Stevenson brothers enter WWU hall of fame together

THE BELLINGHAM HERALDMay 3, 2014 

Jacob Stevenson and his brother Jared will be inducted into the WWU Athletics Hall of Fame Saturday, May 17.

JAY DROWNS — The Bellingham Herald

The link Jared and Jacob Stevenson share is bound by their mutual appreciation for fierce competition.

Growing up just two years apart, Jared, 36, being the eldest, the Stevenson brothers largely did everything together. It was even from a young age that they would play one-on-one basketball games that for the most part never had conclusions. An amusing spectacle to take in, no doubt.

"Didn't matter. We were always fighting," Jacob said in a phone interview. "It could be pickle ball. Anything. Jared would do anything not to lose, and it would turn into a fight most often."

Jacob, while more mild mannered, said he's just slightly less competitive in comparison to his older brother.

The two, who both went on to star for Western Washington University's men's basketball team after successful careers at Sehome High School, will share something far greater than their fiery temperament come Saturday, May 17, when they will be inducted into WWU's Hall of Fame along with Jen Brandolini-Register and Ron Radliff.

The ceremony begins at 10:30 a.m. at Viking Union room 565.

The accolades Jared and Jacob accumulated are vast.

Jared, after graduating in 2001, left the program its all-time leading scorer with 1,728 points. Likewise, Jacob left with 1,320 points, 403 assists and 165 steals to his credit after his career concluded in 2003, playing a large part in bringing the program its first ever West Regional title and Elite Eight appearance.

Not lost in the entire process for both of them, Jared said, is the fact that they get to share the honor together.

"Any time we get put in an elite club like that, it's really special being able to go in with my brother," he said in a phone interview. "That's something very few people get the opportunity to do."

Neither claim to be the sentimental type, rarely delving into the past to remember games won and moments shared. But amongst all their accomplishments at WWU, one game stands above the rest.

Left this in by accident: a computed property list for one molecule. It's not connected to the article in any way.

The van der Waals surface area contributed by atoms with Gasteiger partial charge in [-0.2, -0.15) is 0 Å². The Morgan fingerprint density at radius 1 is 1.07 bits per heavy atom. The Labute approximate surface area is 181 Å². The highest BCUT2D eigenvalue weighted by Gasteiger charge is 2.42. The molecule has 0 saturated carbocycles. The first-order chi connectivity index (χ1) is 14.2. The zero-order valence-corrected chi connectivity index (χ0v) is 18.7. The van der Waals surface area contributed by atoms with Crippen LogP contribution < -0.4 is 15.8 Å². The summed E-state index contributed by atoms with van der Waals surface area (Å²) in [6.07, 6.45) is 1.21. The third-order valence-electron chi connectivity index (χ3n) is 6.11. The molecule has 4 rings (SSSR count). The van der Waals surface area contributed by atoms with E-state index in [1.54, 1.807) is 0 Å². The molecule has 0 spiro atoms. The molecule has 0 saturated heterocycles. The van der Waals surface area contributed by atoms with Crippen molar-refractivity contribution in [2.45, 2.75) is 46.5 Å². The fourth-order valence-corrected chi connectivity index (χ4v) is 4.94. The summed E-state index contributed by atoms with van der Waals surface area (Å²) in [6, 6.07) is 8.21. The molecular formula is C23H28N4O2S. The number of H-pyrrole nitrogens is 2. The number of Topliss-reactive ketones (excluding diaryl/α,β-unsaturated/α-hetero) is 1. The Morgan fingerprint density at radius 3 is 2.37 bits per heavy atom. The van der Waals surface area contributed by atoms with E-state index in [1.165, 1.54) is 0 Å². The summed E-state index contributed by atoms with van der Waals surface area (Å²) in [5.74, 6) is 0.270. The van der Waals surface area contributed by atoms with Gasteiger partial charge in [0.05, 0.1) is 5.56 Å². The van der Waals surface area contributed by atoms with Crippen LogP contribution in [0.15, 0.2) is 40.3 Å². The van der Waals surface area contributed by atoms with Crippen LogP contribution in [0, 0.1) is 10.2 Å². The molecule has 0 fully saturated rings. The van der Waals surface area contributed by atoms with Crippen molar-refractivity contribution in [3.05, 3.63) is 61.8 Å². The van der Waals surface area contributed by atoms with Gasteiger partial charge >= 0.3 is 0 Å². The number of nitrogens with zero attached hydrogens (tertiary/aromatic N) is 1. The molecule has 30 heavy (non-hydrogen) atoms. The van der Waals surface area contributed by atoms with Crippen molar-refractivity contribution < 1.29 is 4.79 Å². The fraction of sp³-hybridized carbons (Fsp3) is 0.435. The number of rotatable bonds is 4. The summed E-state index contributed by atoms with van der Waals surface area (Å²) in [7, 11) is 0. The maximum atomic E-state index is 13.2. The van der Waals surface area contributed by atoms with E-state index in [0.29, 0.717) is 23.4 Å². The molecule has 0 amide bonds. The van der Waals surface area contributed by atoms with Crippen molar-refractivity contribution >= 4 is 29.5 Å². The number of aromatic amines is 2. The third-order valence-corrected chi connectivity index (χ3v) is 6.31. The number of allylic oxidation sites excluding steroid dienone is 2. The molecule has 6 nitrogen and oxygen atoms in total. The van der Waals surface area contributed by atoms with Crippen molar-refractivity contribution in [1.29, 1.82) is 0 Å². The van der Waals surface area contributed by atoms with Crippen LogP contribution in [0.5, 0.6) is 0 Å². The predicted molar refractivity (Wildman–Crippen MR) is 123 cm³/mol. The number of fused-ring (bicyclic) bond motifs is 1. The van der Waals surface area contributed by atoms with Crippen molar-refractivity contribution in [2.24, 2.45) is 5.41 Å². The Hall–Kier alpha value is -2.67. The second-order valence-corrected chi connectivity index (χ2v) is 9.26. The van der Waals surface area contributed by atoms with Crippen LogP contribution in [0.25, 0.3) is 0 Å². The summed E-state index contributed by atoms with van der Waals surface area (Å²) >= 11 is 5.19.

In the regular-season finale of Jared's senior season, the Vikings played host to Central Washington University, a team that troubled the older Stevenson brother for much of his career.

"They had my number," he said. "I only beat them one time."

That one time was a family affair, with Jared scoring 29, only to be outdone by his younger brother, who scored 32. It was a last-second 3-pointer by Jared, though, that sent the game to overtime, eventually ending in a Viking win.

"Jared and I going off together, that was big," Jacob said. "That was definitely one of the more memorable fashions to beat Central."

Having grown up so close to WWU, Sam Carver Gym was like a second home to the siblings. Topping the Wildcats in that building was familiar to the two, who since middle school had been venturing up to the building to play pick-up games.

"That gym ... helped me a lot growing up," Jared said. "Carver Gym was four games going on in the gym with winner's court. I had the opportunity to play against college-aged guys."

It was only a matter of time before he became a Viking after guiding Sehome to a state championship in 1996, although while at Sehome he never had the opportunity to take the court with his brother. When it came time for Jacob to make his college decision, Jared cautioned the now-head coach Tony Dominguez, who handled much of the recruiting for Brad Jackson, that he would "rather play with him than against him."

Even with Jacob being a freshman and Jared being a team captain as a junior, their willingness to go at one another wasn't muted.

"I can think back to a practice where ... I was guarding Jared and (things) were getting pretty heated. Coach Jackson had to change it up," Jacob said.

And yet there's no other person he'd rather share his hall of fame moment with.

A 31-YEAR AUSTRALIAN ADVENTURE

Chuck Randall, the men's basketball coach at WWU for 18 years, offered Ron Radliff an honest evaluation of his talents.

"He told me he had already recruited two guards, and that I was a bit too slow and a bit too short to be playing," Radliff recalled in a phone interview. "He was just telling me the truth on what he had."

Radliff, at the time in 1976, knew the better decision in terms of his basketball career was to go to Central Washington University. The coach wanted his long-range shooting ability, while Randall couldn't promise him anything. As it was, though, Bellingham was his home, and Ellensburg was a foreign city he didn't much care for.